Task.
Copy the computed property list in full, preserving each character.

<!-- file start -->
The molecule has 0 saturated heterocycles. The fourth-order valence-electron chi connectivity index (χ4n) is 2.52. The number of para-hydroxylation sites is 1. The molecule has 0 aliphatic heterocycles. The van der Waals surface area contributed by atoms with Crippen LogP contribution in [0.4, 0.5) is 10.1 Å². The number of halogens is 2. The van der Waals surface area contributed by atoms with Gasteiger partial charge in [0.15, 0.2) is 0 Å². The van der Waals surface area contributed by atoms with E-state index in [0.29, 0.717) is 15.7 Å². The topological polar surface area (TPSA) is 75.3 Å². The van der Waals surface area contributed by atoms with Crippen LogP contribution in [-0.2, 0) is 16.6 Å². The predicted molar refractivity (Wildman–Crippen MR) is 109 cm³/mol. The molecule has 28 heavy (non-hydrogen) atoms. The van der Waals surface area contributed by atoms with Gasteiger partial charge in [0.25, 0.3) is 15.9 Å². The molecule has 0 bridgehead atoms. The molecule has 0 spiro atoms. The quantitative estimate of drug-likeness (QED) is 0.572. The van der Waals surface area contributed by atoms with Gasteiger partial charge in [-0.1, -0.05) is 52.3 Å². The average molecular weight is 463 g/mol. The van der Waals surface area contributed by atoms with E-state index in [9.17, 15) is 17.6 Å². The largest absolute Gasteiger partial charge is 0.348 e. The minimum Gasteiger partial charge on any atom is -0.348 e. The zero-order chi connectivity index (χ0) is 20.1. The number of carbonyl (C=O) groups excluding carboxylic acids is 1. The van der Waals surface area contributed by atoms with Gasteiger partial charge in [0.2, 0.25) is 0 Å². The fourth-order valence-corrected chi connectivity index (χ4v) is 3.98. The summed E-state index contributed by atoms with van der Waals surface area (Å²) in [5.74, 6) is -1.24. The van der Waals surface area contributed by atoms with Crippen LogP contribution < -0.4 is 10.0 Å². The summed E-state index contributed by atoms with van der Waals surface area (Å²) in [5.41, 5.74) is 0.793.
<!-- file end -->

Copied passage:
The molecule has 0 saturated heterocycles. The fourth-order valence-electron chi connectivity index (χ4n) is 2.52. The number of para-hydroxylation sites is 1. The molecule has 0 aliphatic heterocycles. The van der Waals surface area contributed by atoms with Crippen LogP contribution in [0.4, 0.5) is 10.1 Å². The number of halogens is 2. The van der Waals surface area contributed by atoms with Gasteiger partial charge in [0.15, 0.2) is 0 Å². The van der Waals surface area contributed by atoms with E-state index in [0.29, 0.717) is 15.7 Å². The topological polar surface area (TPSA) is 75.3 Å². The van der Waals surface area contributed by atoms with Crippen LogP contribution in [-0.2, 0) is 16.6 Å². The predicted molar refractivity (Wildman–Crippen MR) is 109 cm³/mol. The molecule has 28 heavy (non-hydrogen) atoms. The van der Waals surface area contributed by atoms with Gasteiger partial charge in [0.25, 0.3) is 15.9 Å². The molecule has 0 bridgehead atoms. The molecule has 0 spiro atoms. The quantitative estimate of drug-likeness (QED) is 0.572. The van der Waals surface area contributed by atoms with Gasteiger partial charge in [-0.1, -0.05) is 52.3 Å². The average molecular weight is 463 g/mol. The van der Waals surface area contributed by atoms with E-state index in [9.17, 15) is 17.6 Å². The largest absolute Gasteiger partial charge is 0.348 e. The minimum Gasteiger partial charge on any atom is -0.348 e. The zero-order chi connectivity index (χ0) is 20.1. The number of carbonyl (C=O) groups excluding carboxylic acids is 1. The van der Waals surface area contributed by atoms with Gasteiger partial charge in [0.2, 0.25) is 0 Å². The fourth-order valence-corrected chi connectivity index (χ4v) is 3.98. The summed E-state index contributed by atoms with van der Waals surface area (Å²) in [5.74, 6) is -1.24. The van der Waals surface area contributed by atoms with Crippen LogP contribution < -0.4 is 10.0 Å². The summed E-state index contributed by atoms with van der Waals surface area (Å²) in [5.41, 5.74) is 0.793.